Procurement Analytics 101: Beginner's Guide 2023

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    • SudhaData & BI Addict
      When you theorize before data - Insensibly one begins to twist facts to suit theories, instead of theories to suit facts.
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    Editor's Note: Procurement analytics involves the gathering and examination of procurement data to obtain valuable business insights and facilitate informed decision-making. Leveraging this beginner’s guide, understand the benefits and value provided by Procurement Analytics with detailed Procurement use cases and key terms definitions.


    Call data the “new oil” or the “new water” it doesn’t matter. Because whatever the comparison might be even “air”,everyone knows it is omnipresent and important for organizations. That is also the case for Procurement. Once you realize how crucial data can be to create value, all it takes is one step toward the data journey in procurement. So take that first step by understanding what Procurement Analytics is, what value it provides, and some use cases for analytics in procurement.

    What is Procurement Analytics

    Procurement Analytics is the process of collecting, cleansing and analyzing the data from procurement for insights and decision-making. Sounds easy? Let’s take a small recap about the multiple types of data that are available with procurement - Supplier data, Cost per item, channel data, spend per category, savings, procurement policy data, etc., and this is just the tip of the iceberg.

    Procurement data which is collected from multiple sources and data systems are generally disjointed and distributed across various systems making it difficult to be analyzed. All this data is then stored, effectively cleaned, and classified to be used as per business needs or per-use cases.

    Let’s understand in detail some of the challenges procurement analytics has and the multiple types of use cases wherein users can understand the value it creates.

    Challenges for Procurement Analytics

    A 2021 Deloitte's Global CPO survey found that CPOs' priorities have dramatically shifted over the last few years. For nearly 78% of them driving operational efficiency tops the agenda instead of cost-cutting. One of the key ways to achieve this is with Procurement Analytics. This shows that most companies are interested in implementing analytics but are unable to do so. Some of the reasons might be:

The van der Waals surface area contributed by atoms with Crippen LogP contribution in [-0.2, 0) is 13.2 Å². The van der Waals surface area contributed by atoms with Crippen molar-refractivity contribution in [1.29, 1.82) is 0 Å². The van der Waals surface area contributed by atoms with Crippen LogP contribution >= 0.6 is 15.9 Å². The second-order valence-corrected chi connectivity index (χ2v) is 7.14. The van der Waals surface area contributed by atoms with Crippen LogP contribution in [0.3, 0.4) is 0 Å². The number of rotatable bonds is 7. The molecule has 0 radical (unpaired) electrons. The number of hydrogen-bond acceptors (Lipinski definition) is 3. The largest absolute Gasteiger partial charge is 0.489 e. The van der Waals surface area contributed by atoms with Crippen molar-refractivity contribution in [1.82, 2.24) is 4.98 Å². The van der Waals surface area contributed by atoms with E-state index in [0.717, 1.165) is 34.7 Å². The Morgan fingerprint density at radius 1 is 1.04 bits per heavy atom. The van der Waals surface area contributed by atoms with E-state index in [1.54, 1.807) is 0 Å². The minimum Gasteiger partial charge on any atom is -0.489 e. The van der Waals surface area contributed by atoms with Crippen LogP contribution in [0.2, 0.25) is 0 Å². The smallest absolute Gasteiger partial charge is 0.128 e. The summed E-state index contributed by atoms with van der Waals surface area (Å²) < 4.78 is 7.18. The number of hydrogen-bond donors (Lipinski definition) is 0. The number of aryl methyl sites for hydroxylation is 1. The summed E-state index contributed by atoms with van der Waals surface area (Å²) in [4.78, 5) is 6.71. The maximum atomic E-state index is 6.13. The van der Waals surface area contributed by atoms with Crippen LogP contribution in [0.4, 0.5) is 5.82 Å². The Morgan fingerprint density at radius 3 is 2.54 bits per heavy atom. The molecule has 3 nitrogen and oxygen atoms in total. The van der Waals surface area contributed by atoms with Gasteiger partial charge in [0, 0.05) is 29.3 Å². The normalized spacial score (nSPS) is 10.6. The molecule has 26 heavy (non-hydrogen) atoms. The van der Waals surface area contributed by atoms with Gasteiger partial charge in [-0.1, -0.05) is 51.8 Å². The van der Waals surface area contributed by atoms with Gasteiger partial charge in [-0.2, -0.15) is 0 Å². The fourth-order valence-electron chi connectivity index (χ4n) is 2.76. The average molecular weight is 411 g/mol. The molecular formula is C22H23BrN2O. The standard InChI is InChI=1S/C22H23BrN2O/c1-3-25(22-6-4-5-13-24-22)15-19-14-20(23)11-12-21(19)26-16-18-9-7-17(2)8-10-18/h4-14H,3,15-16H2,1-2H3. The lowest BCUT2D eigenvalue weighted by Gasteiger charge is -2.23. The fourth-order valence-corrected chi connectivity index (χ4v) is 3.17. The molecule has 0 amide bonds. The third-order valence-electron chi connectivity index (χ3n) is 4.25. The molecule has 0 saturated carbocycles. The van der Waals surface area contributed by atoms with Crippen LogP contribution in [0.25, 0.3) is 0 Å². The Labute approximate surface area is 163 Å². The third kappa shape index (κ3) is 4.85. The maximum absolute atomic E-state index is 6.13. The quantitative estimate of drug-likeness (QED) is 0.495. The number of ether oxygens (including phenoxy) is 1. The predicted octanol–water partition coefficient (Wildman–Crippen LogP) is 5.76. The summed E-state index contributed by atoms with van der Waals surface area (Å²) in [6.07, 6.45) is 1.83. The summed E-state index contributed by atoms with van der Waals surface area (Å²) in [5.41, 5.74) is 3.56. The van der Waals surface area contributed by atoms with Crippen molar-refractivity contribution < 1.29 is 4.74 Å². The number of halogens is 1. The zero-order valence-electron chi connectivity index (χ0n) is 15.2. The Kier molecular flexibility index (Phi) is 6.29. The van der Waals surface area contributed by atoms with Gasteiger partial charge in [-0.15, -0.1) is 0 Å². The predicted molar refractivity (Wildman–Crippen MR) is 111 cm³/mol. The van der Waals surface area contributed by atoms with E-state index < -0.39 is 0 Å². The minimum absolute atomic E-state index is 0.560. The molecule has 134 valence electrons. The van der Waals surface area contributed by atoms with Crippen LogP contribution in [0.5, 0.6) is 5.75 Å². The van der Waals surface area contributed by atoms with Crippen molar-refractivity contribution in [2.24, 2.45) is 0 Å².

• Non-standardized procurement processes across business units
    • Lack of integration across various technologies
    • Lack of synchronization between metrics to be tracked
    • Absence of uniform data across organizations for better negotiation
    • Inefficient cost and payment tracking

    You might be wondering why we have spoken about the challenges first rather than getting into the examples, and the use cases of procurement analytics, it is because once you understand what the problem is it is easier to identify the solution.

    Key Procurement Terms

    Before we get into understanding the benefits and the value that Procurement analytics provides, it might be helpful to understand some key terms for those who are not familiar with the topic. If not feel free to skip to the next section.


    Sourcing is the process of identifying needs, managing suppliers, and fulfilling the said needs to fulfill resource requirements that organizations need on a day-to-day basis. It involves strategy, research, and evaluation. It is more about assessing, selecting, and managing the suppliers i.e. the supplier relationships. Though this is often confused with Procurement, it can be considered a part of overall procurement.


    Procurement is an end-to-end process that deals with sourcing i.e. finding the suppliers to payment including planning, negotiating, managing inventory, issuing purchase orders, etc. Organizations use procurement data to evaluate vendors, identify cost-reduction opportunities, reduce contract and sourcing time, etc. It can be divided into strategic and transactional procurement.


    The process of end-to-end procurement is commonly referred to as the Source-to-Pay cycle or S2P cycle, it is further divided into two parts- S2C and P2P cycles. Source to Pay includes the entire process right from sourcing the vendors/suppliers to paying them after the delivery of goods is complete.

    Source to Contract

    This part of the Source-to-Pay cycle called Source-to-contract includes functions like sourcing, supplier management, contract management, and category management. It deals with identifying the right suppliers and maintaining a relationship with them.

    Purchase to Pay